PLAINS TOWNSHIP, LUZERNE COUNTY (WBRE/WYOU) — Many military men and women who served our country carry with their invisible wounds.

Those wounds are mental health issues connected to time served on the battlefront that surface on the homefront.

The mental health toll that’s taken by deployment can linger long after active duty. Advocates for veterans are working to make services more accessible to support their mental well-being.

Many veterans turn to the Wilkes-Barre VA Medical Center to meet their physical needs. But there’s a need met that’s just as great: treatment for PTSD, depression, grief, anger, or trauma.

“Most of them go through traumatic experiences as part of their mission, their assignments, their tour of duties. So, we have to be trauma-informed to understand the struggles they go through,” stated Arlene Martinez-Nieto, MD Chief of Psychiatry at Wilkes-Barre VA Medical Center.

Despite offering what Dr. Martinez-Nieto calls a “plethora” of mental health services day in, day out, there’s a treatment obstacle for many veterans: reluctance.

“We highly encourage veterans to overcome their shame of seeking mental health or psychiatric services, a big stigma problem,” explained Martinez-Nieto.

“That’s why it’s really important for loved ones to reach out and start the conversation about mental health,” says Chris Loftis, Ph.D. National Director, VA/Dept. of Defense Mental Health Collaboration.

The Veterans Health Administration Office of Mental Health and Suicide Prevention has launched a national campaign called ‘Veterans Know’. It highlights an online resource called ‘Make The Connection’ and how veterans got help.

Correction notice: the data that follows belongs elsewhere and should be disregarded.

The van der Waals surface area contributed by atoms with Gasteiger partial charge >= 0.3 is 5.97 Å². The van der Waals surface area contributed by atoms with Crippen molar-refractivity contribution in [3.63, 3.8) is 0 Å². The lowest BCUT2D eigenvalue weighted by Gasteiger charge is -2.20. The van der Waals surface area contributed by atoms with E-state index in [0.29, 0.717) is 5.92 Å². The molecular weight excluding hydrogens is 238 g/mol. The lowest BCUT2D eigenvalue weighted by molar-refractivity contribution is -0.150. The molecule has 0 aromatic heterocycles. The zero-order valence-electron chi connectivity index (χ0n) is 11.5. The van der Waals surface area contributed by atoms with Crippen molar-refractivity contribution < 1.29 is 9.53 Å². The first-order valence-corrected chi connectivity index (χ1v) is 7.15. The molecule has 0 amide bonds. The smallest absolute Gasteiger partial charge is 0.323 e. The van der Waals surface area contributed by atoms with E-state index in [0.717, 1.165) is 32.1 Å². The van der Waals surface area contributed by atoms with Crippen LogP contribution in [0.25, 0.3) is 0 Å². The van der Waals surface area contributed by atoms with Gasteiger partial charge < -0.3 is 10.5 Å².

“We have veterans from all different walks of life talking about their personal struggles with transitioning out of the military with drugs and alcohol, with a whole range of issues,” explained Loftis.

Issues that can end in suicide if a vet struggling with mental health doesn’t get help. It’s why veteran Dave Ragan founded Veterans Promise in Dickson City where vets can share their struggles and receive referrals and outreach.

“We’re literally trying to find a new way to discover who we are, you know, once that uniform is taken off,” Ragan says.

A mental health battle no veteran should fight alone.

“Absolutely. We’re here for you,” stated Martinez-Nieto.

You can make a real difference in the life of a veteran struggling with mental health issues. Let them know you’re there for them and that’s it’s all right to ask for help.

Head to the ‘Make aConnection’ website for a list of available mental health resources for vets so that, as the campaign is called, ‘Veterans Know’.